Never Rarely Sometimes Always Is Urgent and FocusedMovies Reviews Eliza Hittman's Never Rarely Sometimes Always
I keep thinking about the suitcase. Skylar (Talia Ryder) packs sweaters and a pair of jeans into an oversized travel bag (oversized, at least, for what is supposed to be a day-long trip). The next morning, Skylar and her cousin, Autumn (Sidney Flanigan), wake up when it’s still dark outside to board a bus from their hometown in rural Pennsylvania to New York City. When they get to Manhattan, the cousins take turns carrying the large bag, guarding it, rolling it on the sidewalk, or lugging it up and down steep subway stairs.
The bag is the burden that they carry. The pair has carefully planned a trip (swiping cash from the grocery store where they both work or riding the subway all night to avoid paying for a hotel) to New York so that Autumn can get an abortion without her mom (Sharon Van Etten) and stepdad (Ryan Eggold) knowing, since Pennsylvania requires parental consent for the procedure.
Never Rarely Sometimes Always, from director Eliza Hittman (Beach Rats, It Felt Like Love, Buffalo Juggalos), is a poignant and prescient drama that has become particularly timely as states including Texas and Iowa moved to enact abortion bans amid the COVID-19 pandemic.
The camera favors emotive close ups, creating intimacy as if the viewer gets a chance to see the world through Autumn’s often solemn, stoic gaze, but also a certain kind of unknowability. Hittman’s script has a reflective quietude about it, marked by only the sparsest of dialogue. The viewer is not exactly privy to Autumn’s thoughts, but we get telling glimpses into her psyche, and gestures that have their own kind of gravitas.
Take the talent show at the film’s opening, for example, where she sings a melancholy take on “He’s Got the Power” from The Exciters, while her classmates sing more poppy, nostalgic tracks from the ’50s and ’60s. As one boy heckles her from the audience, Autumn pauses, then continues singing. It’s a reflection of her resolve, dissonance from her peers, and the myriad ways men harass women in the film, from a male grocery store manager’s insistence on kissing Autumn and Skylar’s hands when they clock out for the day, to touchy subway riders.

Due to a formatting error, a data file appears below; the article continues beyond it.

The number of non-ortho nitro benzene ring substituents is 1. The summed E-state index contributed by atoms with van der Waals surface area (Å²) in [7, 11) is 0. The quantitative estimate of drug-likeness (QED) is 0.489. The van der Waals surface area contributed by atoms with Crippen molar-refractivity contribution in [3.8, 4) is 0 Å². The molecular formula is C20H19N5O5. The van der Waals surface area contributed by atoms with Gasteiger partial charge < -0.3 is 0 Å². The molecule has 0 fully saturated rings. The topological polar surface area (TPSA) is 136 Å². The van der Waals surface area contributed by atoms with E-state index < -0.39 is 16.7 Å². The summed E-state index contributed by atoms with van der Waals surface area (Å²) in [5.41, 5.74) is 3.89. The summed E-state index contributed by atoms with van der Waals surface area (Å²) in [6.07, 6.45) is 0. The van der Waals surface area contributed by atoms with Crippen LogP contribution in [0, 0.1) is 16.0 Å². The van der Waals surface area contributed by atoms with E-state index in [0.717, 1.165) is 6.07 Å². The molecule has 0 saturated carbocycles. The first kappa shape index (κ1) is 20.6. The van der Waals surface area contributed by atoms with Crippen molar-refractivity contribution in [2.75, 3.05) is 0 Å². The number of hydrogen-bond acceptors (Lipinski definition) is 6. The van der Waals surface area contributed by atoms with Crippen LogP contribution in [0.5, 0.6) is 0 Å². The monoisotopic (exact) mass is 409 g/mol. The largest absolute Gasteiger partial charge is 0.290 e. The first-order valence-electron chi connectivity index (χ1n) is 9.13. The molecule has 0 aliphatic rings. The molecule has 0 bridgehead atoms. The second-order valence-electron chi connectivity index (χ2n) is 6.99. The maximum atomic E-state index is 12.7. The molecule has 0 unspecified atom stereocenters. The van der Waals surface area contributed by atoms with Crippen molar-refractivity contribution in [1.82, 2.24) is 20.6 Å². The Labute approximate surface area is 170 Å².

There is a naturalness to Never Rarely Sometimes Always, particularly Flanigan and Ryder’s performances. They don’t project the witty aplomb of heroines in many coming-of-age movies. They talk as teenagers might, with Autumn’s cautious determination and Skylar’s nervous, excited energy.
Skylar is the more verbose of the duo, but their conversations are usually pared down to the essential: how to get to New York, stay safe in the city, and actually secure an abortion, despite the many hurdles. For one, when Autumn arrives at a New York Planned Parenthood, she learns that when she first got her ultrasound in Pennsylvania, the clinic lied about how far along she was so as to try to prevent her from being able to carry out the procedure. As a result, she must book with a different Planned Parenthood the following day. Autumn and Skylar are forced to stay longer than they intended, without enough money or a place to sleep.
Hittman’s work is remarkably precise. She does not focus on anything extraneous to the central drama of Autumn’s journey. When the moment comes that Autumn is asked to reflect on her life outside of her immediate journey to obtain an abortion, there’s a scene of catharsis that resonates deeply due in part to Hittman’s clarity and eye for detail.
Never Rarely Sometimes Always chronicles Autumn’s tortuous and convoluted path just to take agency over her body, studying the patience and perseverance that women often need to navigate the world. It’s a film punctuated by waiting, for one appointment or the other, or for the promise of safety. There are, however, brief moments that remind audiences that Autumn and Skylar are just kids—playing arcade games, or enjoying the thrill of an unfamiliar city—and these scenes, provide, at least, glimmers of respite or perhaps windows into what life could be if like if they didn’t have to work so hard for bodily autonomy.
Director: Eliza Hittman
Writer: Eliza Hittman
Starring: Sidney Flanigan, Talia Ryder
Release Date: March 13, 2020 (theater); April 3 (VOD)
Isabella Bridie DeLeo is a journalist and critic currently based in Chicago. You can follow her on Twitter.